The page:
Particle Photon Introduction:

The Particle Photon module is an engineer favorite here at NCD when we need to put together a control, monitoring, or automation project quickly and easily.  With Particle’s backend cloud we have remote access and monitoring right out of the box.  Writing application code and flashing it to the module is a breeze using Particle’s web based Build IDE and OTA firmware flashing.
Programming is via the very popular C/C++ based Arduino Wire language.  Arduino developers will feel right at home developing application code for the Particle Photon module.

Power/Communication Connection Overview

Most NCD products connect to the Particle Photon module via I2C.  This includes all relay controllers, current monitoring products, sensors, analog inputs, analog outputs, etc.  This is done by simply plugging the Particle Photon module into a board(see figure 1-1) or by connecting a controller to the Photon module using a plug in cable (see figure 1-2).

Photon modules may also be installed in NCD IoT devices orginally designed for the Particle Electron, as the pinout and spacing are the same.  Please note, the must be installed closest to the front edge of the board as showing in figure 1-3.

NCD Photon interface products take care of all that hardware connection for you.  But what’s really going on?  In order for an I2C communication port to work you must connect to the SDA and SCL lines.  The Photon module uses pins D0 and D1 on the Photon for I2C communication so the board makes connection to those two pins.  Those pins are also pulled high to 5VDC through a resistor network which is necessary for proper I2C communication to occur.  On many controllers these pull up resistors on D0 and D1 are fixed on the board hard wired in the circuit traces, on other boards such as the PScrew or PPScrew there are jumpers on board which must be installed to pull the D0 and D1 lines on the photon high in order to communicate with I2C devices.

The I2C cable carries SDA, SCL, GND, and a +5VDC connections from the main board where the Photon module lives to all other boards in the chain.  A shared ground line between the Photon module and connected I2C devices is also required for proper I2C communications.  Many devices such as sensors, analog inputs, digital inputs, analog outputs, etc can be powered strictly from 5VDC on that cable.  Other higher power demanding products like Relay Controllers require an alternative power source which is connected to the controller board itself.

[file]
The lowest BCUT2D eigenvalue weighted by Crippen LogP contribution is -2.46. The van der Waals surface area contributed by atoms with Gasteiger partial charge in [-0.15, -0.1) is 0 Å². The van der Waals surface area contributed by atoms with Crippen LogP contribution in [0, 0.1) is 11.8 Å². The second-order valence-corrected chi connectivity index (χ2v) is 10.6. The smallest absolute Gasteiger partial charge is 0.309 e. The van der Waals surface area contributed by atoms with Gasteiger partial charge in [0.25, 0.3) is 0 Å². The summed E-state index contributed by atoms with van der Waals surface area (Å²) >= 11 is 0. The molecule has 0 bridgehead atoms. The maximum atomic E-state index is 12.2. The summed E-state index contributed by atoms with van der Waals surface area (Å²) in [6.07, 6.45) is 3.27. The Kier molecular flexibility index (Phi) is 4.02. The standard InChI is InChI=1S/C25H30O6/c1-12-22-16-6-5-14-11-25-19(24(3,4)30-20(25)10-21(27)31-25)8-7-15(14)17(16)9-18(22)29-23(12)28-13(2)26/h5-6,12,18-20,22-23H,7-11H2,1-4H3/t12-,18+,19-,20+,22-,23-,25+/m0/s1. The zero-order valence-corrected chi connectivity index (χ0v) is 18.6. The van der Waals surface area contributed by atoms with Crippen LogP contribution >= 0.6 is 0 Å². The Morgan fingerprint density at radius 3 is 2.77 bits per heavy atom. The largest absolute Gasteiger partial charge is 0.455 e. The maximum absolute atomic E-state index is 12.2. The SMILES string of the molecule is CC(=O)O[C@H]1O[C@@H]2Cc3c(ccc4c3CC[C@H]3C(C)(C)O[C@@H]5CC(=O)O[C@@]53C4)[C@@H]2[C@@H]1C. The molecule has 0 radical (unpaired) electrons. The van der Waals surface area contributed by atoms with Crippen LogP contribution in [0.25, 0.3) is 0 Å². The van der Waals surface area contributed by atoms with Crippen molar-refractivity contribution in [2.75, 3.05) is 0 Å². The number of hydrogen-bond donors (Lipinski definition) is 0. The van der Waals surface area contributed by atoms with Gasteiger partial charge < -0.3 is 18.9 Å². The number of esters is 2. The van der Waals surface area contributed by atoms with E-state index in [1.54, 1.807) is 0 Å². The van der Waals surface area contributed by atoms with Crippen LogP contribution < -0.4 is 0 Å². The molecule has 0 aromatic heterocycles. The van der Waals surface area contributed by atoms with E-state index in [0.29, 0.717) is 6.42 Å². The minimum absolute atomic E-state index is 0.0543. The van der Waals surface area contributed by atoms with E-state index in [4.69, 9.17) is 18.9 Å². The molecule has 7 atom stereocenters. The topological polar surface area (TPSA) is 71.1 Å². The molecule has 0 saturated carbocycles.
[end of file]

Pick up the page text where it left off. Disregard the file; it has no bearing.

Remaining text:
All NCD I2C based products have an I2C in and an I2C out.  There are no exceptions.  I2C devices are meant to be chained on a bus.  Not having both connections on a product would break that chain.  The I2C in connection could be from a plugged in Photon module or from an I2C in plug in cable connection.  There is always an I2C out plug in connection(on many products this connector is right under the USB connection on the Photon.

(1)  Photon installed on board:

(2)  Photon installed in I2C interface shield and connected to board using plug in cable:

(3)  Particle Photon in NCD IoT Device originally designed for Particle Electron.

Get your Photon Module Ready

Setting up the Photon is really easy using Particle’s free iOS or Android app.  You will also need to create a Particle account which you can do through the app as well if you wish.  Particle has fantastic documentation on how to create your account, setup the Photon to your WiFi network with internet access, and claim that module to your Particle account.  Take a look at their getting started guide here:

http://docs.particle.io/guide/getting-started/start/photon/

Once you have a Particle account, the module is connected to your WiFi network, and is associated with your account we are ready to get started programming.  But first, hook up all your wonderful new ControlEverything hardware whether that means simply plugging the Photon module into the board, or connecting some I2C cables to get everything online and ready to go.

Writing your first application on Photon